Marine Life of the Northeastern Pacific

Camera Equipment and Techniques

Underwater photography is a real challenge. OK - it can be downright difficult and frustrating at times. When starting with a new camera, we often throw out roll after roll of film (and Jon deletes frame after frame from his digital camera). Over time, as we get familiar with our cameras, we may keep up to half the photographs on a particular shoot. Most of the time, if 10% of our shots are good, we're pleased. Why is underwater photography so difficult? From our experience the big differences are as follows:

First, with film based underwater camera setups, you can not get an accurate depiction of what you are actually photographing by looking through the view finder. Because of the mask on your face and your regulator protruding from your mouth, you can not get your eye right up to the view finder for an accurate representation of what you are actually shooting. Many cameras come with a crude view finder on top of the camera that give you some idea of what you are shooting. However, "some idea" is the key here. A slightly incorrect tilt of the camera can easily result in headless divers, tail-less fish, etc. What you think you are shooting and what you are actually shooting can be two different things. But don't get discouraged! Learn from your mistakes and practice, practice, practice. Eventually, you will get a good idea of how to properly line up your camera with the intended subject.

The second difference is that water is not a good medium to shoot through, especially in Puget Sound were a good visibility day is 20'. The lack of clarity of the water means you need to follow the two golden rules of underwater photography:

  1. Use an external strobe. This moves the light source away from the direct line of sight of the camera lens. Since the light is coming in at a different angle, the camera lens will be less likely to see particulates in the water that are illuminated by the strobe (known as back-scatter).
  2. Reduce the amount of water between you and the subject. Get as close to the subject as your lens will allow. Even with the most powerful flash units in clear water, 8 feet is typically the farthest away you want to be from a subject.
  3. Another difference (number three for those counting) is that fish seldom stay still for a photo. The are usually wary and dart off when you try to get close, especially with macro setups where you sometimes have to get within six inches of the subjects face (the camera must look like a one-eyed monster!).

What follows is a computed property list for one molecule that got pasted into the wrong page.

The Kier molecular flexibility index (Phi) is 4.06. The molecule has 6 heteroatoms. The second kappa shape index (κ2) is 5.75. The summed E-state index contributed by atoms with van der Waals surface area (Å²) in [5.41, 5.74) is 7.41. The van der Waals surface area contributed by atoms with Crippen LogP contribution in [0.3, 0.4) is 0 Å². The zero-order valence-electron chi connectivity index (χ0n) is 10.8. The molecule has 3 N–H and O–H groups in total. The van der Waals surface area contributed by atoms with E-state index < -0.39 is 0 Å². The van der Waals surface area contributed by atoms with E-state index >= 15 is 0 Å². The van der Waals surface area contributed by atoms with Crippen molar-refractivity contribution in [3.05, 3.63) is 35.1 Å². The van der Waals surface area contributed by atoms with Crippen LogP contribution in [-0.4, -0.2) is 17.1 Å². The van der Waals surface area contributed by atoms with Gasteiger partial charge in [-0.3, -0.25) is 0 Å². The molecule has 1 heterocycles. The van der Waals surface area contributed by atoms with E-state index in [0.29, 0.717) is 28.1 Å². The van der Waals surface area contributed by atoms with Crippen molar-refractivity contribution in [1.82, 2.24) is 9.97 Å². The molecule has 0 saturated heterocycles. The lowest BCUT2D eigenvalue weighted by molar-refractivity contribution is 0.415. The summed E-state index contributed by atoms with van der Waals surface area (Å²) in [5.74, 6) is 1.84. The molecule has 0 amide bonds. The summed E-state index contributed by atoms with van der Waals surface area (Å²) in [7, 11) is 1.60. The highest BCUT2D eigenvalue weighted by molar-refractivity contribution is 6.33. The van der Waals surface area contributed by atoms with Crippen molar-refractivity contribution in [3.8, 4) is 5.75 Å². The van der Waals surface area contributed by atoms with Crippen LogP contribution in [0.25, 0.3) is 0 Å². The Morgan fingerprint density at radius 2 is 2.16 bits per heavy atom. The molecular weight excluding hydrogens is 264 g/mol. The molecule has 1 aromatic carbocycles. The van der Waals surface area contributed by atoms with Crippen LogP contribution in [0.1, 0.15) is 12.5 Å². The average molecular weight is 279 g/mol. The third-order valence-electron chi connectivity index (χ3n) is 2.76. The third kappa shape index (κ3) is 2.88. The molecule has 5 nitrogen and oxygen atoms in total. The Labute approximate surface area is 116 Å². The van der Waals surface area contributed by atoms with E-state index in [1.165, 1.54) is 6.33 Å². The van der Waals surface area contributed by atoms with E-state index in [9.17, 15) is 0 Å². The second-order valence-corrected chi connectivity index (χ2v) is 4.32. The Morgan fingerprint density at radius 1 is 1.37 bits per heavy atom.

Some things you can do get better shots of fish are as follows:

  1. Approach fish very slowly. In fact, it is best if you set yourself up in their path so they come to you. Chasing fish is often fruitless. You end neglecting your buddy, not paying attention to where you are, using more air, and stirring up the bottom.
  2. Do not make any sudden motions. Most fish are very wary (if you lived with hungry Lingcod, you would be wary too.)
  3. Control your breathing. Bubbles are noisy and not natural to a fish.
  4. Watch your fins. If you are not careful, you will "egg-beater" the hell out of the bottom while trying to get into position for the shot. The fish might hang around, but you end up silting out your shot, not to mention possibly damaging other critters on the bottom, and making other photographers pull their knives on you.
  5. The fourth difference is that cold water diving is very gear intensive, especially if you are diving in a dry suit. You have to carry and manage all that gear while you dive - regulators, computers, dry suit valves, lights, redundant systems, buoyancy, etc (not to mention monitoring a buddy, too). Now add a camera to the list. We have seen people get cameras entangled with their other gear and put themselves in life threatening situations. Be certain you are very comfortable will all your scuba gear before you take a camera into the water with you.
  6. The fifth difference is that when diving in cold water, you often wear thick neoprene gloves, which reduce your dexterity. This can make it tricky when adjusting a camera underwater. If you want to get a good feel of what this is like dexterity wise, put on a snow skiing glove and try to tie your shoe. The best solution we have found is using a dry glove system. With dry gloves, you only wear a thin liner and a thin rubber latex glove. We're easily able to adjust all the settings of our cameras with these gloves. Plus your hands stay a bit warmer! Although we both dive in DUI dry suits, we use the much less expensive OS Systems dry glove system.
  7. And finally, sixth, the environment. You often have currents to deal with, which makes holding still for some photos impossible. Also, be very sensitive about your fins! We have seen divers shoot a photo of a reef creature in a tight space, then turn around and accidentally dislodge that creature from the reef with their fins. If you can not get into position for a shot without damaging the environment or the subject, pass the shot up!

About the cameras we use:

Ikelight Aquashot IIIe - great value, good pictures, and great first camera (keith)
Keith used the Aquashot system for his first two years taking underwater photographs. The Aquashot IIIe is a camera housing based system - that is to say it is a watertight housing that holds a land based camera. The Ikelite Aquashot IIIe is an incredible value in the world of underwater photography.

Equipped with the external strobe, Fuji Endeavor instamatic camera, water correcting lens, and macro kit, the Aquashot IIIe is fairly easy to use and takes clear, detailed pictures using APS film. The Aquashot IIIe is limited in the types of pictures it can take. Generally, subjects should be 4' to 6' away with the water correcting lens and inside the wire framer when using the macro lens. When using this camera, look for subjects that work well with these camera-to-subject distance limitations.

Photographs taken with the Aquashot's macro kit are incredible and rival those of much more expensive setups. Two "gotchas" when using the macro kit are:

  1. Make certain the flash defuser is pushed tightly up against the lower left corner of the flash port, otherwise light may bleed through into the lens. Also make certain the water correcting lens and macro lens are centered over the camera lens inside the housing.
  2. The framer for the macro kit is somewhat flimsy. It moves easily and must be securely squarely to the camera housing. If not, you will end up with part of the framer in the photo.